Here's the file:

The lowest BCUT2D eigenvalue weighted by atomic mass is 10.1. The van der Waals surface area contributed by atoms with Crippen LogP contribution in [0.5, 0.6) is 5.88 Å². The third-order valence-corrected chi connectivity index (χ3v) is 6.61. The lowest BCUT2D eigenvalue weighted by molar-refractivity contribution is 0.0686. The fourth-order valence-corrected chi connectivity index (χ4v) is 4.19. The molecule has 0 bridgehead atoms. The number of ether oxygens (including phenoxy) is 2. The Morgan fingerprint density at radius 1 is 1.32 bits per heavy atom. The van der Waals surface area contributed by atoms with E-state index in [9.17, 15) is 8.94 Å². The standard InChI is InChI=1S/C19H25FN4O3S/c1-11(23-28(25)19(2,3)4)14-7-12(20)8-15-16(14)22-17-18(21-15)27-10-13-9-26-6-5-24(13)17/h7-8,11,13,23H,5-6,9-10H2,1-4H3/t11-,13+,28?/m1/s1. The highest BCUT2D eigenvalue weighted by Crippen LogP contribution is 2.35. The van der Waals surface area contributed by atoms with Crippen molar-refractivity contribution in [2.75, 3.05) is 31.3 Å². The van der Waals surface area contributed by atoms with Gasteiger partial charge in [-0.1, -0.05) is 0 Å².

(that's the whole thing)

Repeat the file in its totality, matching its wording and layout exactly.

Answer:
The lowest BCUT2D eigenvalue weighted by atomic mass is 10.1. The van der Waals surface area contributed by atoms with Crippen LogP contribution in [0.5, 0.6) is 5.88 Å². The third-order valence-corrected chi connectivity index (χ3v) is 6.61. The lowest BCUT2D eigenvalue weighted by molar-refractivity contribution is 0.0686. The fourth-order valence-corrected chi connectivity index (χ4v) is 4.19. The molecule has 0 bridgehead atoms. The number of ether oxygens (including phenoxy) is 2. The Morgan fingerprint density at radius 1 is 1.32 bits per heavy atom. The van der Waals surface area contributed by atoms with E-state index in [9.17, 15) is 8.94 Å². The standard InChI is InChI=1S/C19H25FN4O3S/c1-11(23-28(25)19(2,3)4)14-7-12(20)8-15-16(14)22-17-18(21-15)27-10-13-9-26-6-5-24(13)17/h7-8,11,13,23H,5-6,9-10H2,1-4H3/t11-,13+,28?/m1/s1. The highest BCUT2D eigenvalue weighted by Crippen LogP contribution is 2.35. The van der Waals surface area contributed by atoms with Crippen molar-refractivity contribution in [2.75, 3.05) is 31.3 Å². The van der Waals surface area contributed by atoms with Gasteiger partial charge in [-0.1, -0.05) is 0 Å².